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European Snow and Australian Sand

Experience in one of type driving is a mixed blessing when you come to try something else.  Sometimes the skills carry over, sometimes they need to be unlearned.  And other times two terrains which appear to have lots in common do not.  I’m talking here about European snow, and Aussie sand which are very different, despite some ill-informed commentators saying skill in the former translates to the latter.

The first step in understanding how to drive a given terrain is to understand the terrain itself.  Europeans driving in snow will typically do so in normal roadcars, on roads covered with a mixture of snow and ice.  This is a hard surface with a slippery covering.  There won’t be more than perhaps 5 to 20cm of snow because any more and the 2WD won’t make it through.   The terrain will also be extremely variable, changing from ice to slush to snow to wet bitumen and back again, particularly when you are in or out of the ruts.

Sand isn’t like that at all.  Sand doesn’t have a hard bottom, and it’s not so much slippery as loose.  The traction and nature of sand is variable too, but it won’t vary so much from metre to metre.

These terrain differences translate into significant driving differences.  In snow if you brake hard you’ll lock the wheels and slide.  On sand, you’ll dig in and stop quickly.   Go around a corner on snow, apply power if rear-wheel-drive you’ll break the back end loose.  On sand, you’ll just dig in more than skid.  Snow and ice driving demands using the highest possible gear, minimum revs, and a delicate touch on the controls and an ability to anticipate and correct skids smoothly.   Sand driving is more like controlled momentum and judicious use of power to maintain momentum.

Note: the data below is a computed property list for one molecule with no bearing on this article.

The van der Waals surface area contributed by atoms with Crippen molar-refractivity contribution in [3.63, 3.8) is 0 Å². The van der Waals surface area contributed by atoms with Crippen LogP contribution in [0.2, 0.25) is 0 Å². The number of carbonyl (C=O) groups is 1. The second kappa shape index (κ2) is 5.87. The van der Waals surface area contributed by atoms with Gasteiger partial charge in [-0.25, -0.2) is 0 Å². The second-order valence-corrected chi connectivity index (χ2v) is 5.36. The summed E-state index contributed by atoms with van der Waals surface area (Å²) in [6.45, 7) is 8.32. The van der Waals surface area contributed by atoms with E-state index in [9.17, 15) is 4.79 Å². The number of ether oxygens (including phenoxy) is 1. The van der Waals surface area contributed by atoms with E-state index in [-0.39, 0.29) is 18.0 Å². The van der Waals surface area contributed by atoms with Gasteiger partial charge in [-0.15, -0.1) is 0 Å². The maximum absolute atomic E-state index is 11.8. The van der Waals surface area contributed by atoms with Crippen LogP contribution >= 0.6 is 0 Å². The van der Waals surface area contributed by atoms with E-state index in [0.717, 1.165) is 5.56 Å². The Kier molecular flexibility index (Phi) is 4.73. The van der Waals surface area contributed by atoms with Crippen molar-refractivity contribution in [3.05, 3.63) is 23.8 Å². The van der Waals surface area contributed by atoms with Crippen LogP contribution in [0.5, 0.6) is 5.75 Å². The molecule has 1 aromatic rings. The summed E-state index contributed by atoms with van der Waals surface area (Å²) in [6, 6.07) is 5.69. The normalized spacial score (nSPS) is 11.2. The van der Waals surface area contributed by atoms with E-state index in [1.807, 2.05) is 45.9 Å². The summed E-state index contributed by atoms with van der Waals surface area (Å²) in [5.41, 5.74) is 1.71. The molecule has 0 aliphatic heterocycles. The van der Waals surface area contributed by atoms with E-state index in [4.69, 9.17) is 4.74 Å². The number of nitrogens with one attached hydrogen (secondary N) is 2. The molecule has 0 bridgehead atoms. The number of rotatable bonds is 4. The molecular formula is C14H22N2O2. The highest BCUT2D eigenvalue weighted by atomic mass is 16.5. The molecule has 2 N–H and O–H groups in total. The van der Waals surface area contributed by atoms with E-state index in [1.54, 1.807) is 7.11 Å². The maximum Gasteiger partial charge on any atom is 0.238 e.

In fact, the Aussie terrain most akin to European snow driving is a dirt road, which shares similar attributes.  It also has a hard surface with a loose, slippery covering, traction varies constantly and the ruts are the place to be.  The main differences to tarmac-covered snow are the corrugations, potholes and dust, plus the higher speed possible on dirt.

Fundamentally, never assume that a terrain you’re new to will be the same as one you’re familiar with. You can take a lot of techniques from terrain to terrain, but assumptions will end badly.

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